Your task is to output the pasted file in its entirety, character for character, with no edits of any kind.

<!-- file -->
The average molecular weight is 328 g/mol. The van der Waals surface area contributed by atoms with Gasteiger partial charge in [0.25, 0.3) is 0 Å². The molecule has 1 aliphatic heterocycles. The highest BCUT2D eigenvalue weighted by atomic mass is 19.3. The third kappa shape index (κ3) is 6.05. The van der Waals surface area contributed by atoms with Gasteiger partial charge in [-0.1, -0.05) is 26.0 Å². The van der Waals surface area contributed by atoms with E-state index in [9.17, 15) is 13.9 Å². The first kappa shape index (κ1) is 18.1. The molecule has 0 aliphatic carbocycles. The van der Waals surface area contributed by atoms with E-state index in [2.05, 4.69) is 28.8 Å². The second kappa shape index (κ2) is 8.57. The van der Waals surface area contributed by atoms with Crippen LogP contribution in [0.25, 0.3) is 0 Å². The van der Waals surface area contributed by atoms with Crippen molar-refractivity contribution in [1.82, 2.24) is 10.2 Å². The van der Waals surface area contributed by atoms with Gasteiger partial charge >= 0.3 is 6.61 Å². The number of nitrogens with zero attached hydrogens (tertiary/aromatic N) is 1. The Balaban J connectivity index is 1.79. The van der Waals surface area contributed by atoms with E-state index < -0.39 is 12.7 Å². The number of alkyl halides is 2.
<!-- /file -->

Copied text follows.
The average molecular weight is 328 g/mol. The van der Waals surface area contributed by atoms with Gasteiger partial charge in [0.25, 0.3) is 0 Å². The molecule has 1 aliphatic heterocycles. The highest BCUT2D eigenvalue weighted by atomic mass is 19.3. The third kappa shape index (κ3) is 6.05. The van der Waals surface area contributed by atoms with Gasteiger partial charge in [-0.1, -0.05) is 26.0 Å². The van der Waals surface area contributed by atoms with E-state index in [9.17, 15) is 13.9 Å². The first kappa shape index (κ1) is 18.1. The molecule has 0 aliphatic carbocycles. The van der Waals surface area contributed by atoms with E-state index in [2.05, 4.69) is 28.8 Å². The second kappa shape index (κ2) is 8.57. The van der Waals surface area contributed by atoms with Crippen LogP contribution in [0.25, 0.3) is 0 Å². The van der Waals surface area contributed by atoms with Crippen molar-refractivity contribution in [1.82, 2.24) is 10.2 Å². The van der Waals surface area contributed by atoms with Gasteiger partial charge >= 0.3 is 6.61 Å². The number of nitrogens with zero attached hydrogens (tertiary/aromatic N) is 1. The Balaban J connectivity index is 1.79. The van der Waals surface area contributed by atoms with E-state index < -0.39 is 12.7 Å². The number of alkyl halides is 2.